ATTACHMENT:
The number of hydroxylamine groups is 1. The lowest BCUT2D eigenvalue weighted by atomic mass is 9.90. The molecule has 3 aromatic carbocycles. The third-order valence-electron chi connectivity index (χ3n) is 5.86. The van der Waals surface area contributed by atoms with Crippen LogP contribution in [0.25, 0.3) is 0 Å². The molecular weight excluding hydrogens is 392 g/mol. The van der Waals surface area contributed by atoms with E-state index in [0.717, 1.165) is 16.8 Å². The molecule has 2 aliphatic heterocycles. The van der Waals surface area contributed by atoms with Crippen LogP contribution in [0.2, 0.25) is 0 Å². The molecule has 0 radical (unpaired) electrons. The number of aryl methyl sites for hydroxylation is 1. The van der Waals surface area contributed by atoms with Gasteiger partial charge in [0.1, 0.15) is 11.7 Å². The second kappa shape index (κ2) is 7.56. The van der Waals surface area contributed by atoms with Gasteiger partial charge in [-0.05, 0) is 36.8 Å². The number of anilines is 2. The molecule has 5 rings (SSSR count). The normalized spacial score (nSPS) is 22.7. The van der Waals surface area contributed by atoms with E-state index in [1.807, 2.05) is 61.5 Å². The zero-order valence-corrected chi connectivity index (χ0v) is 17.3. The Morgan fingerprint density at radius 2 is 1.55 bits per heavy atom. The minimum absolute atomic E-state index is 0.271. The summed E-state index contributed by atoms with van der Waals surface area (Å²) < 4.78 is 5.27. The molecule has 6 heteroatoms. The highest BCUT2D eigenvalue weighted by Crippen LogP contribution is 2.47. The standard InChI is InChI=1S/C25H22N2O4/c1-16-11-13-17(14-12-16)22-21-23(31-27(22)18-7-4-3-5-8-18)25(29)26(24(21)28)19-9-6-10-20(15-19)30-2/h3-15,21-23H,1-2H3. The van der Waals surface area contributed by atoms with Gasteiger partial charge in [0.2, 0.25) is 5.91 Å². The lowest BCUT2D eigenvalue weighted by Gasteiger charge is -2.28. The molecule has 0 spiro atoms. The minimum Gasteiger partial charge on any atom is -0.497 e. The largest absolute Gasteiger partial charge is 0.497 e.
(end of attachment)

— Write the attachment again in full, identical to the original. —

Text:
The number of hydroxylamine groups is 1. The lowest BCUT2D eigenvalue weighted by atomic mass is 9.90. The molecule has 3 aromatic carbocycles. The third-order valence-electron chi connectivity index (χ3n) is 5.86. The van der Waals surface area contributed by atoms with Crippen LogP contribution in [0.25, 0.3) is 0 Å². The molecular weight excluding hydrogens is 392 g/mol. The van der Waals surface area contributed by atoms with E-state index in [0.717, 1.165) is 16.8 Å². The molecule has 2 aliphatic heterocycles. The van der Waals surface area contributed by atoms with Crippen LogP contribution in [0.2, 0.25) is 0 Å². The molecule has 0 radical (unpaired) electrons. The number of aryl methyl sites for hydroxylation is 1. The van der Waals surface area contributed by atoms with Gasteiger partial charge in [0.1, 0.15) is 11.7 Å². The second kappa shape index (κ2) is 7.56. The van der Waals surface area contributed by atoms with Gasteiger partial charge in [-0.05, 0) is 36.8 Å². The number of anilines is 2. The molecule has 5 rings (SSSR count). The normalized spacial score (nSPS) is 22.7. The van der Waals surface area contributed by atoms with E-state index in [1.807, 2.05) is 61.5 Å². The zero-order valence-corrected chi connectivity index (χ0v) is 17.3. The Morgan fingerprint density at radius 2 is 1.55 bits per heavy atom. The minimum absolute atomic E-state index is 0.271. The summed E-state index contributed by atoms with van der Waals surface area (Å²) < 4.78 is 5.27. The molecule has 6 heteroatoms. The highest BCUT2D eigenvalue weighted by Crippen LogP contribution is 2.47. The standard InChI is InChI=1S/C25H22N2O4/c1-16-11-13-17(14-12-16)22-21-23(31-27(22)18-7-4-3-5-8-18)25(29)26(24(21)28)19-9-6-10-20(15-19)30-2/h3-15,21-23H,1-2H3. The van der Waals surface area contributed by atoms with Gasteiger partial charge in [0.2, 0.25) is 5.91 Å². The lowest BCUT2D eigenvalue weighted by Gasteiger charge is -2.28. The molecule has 0 spiro atoms. The minimum Gasteiger partial charge on any atom is -0.497 e. The largest absolute Gasteiger partial charge is 0.497 e.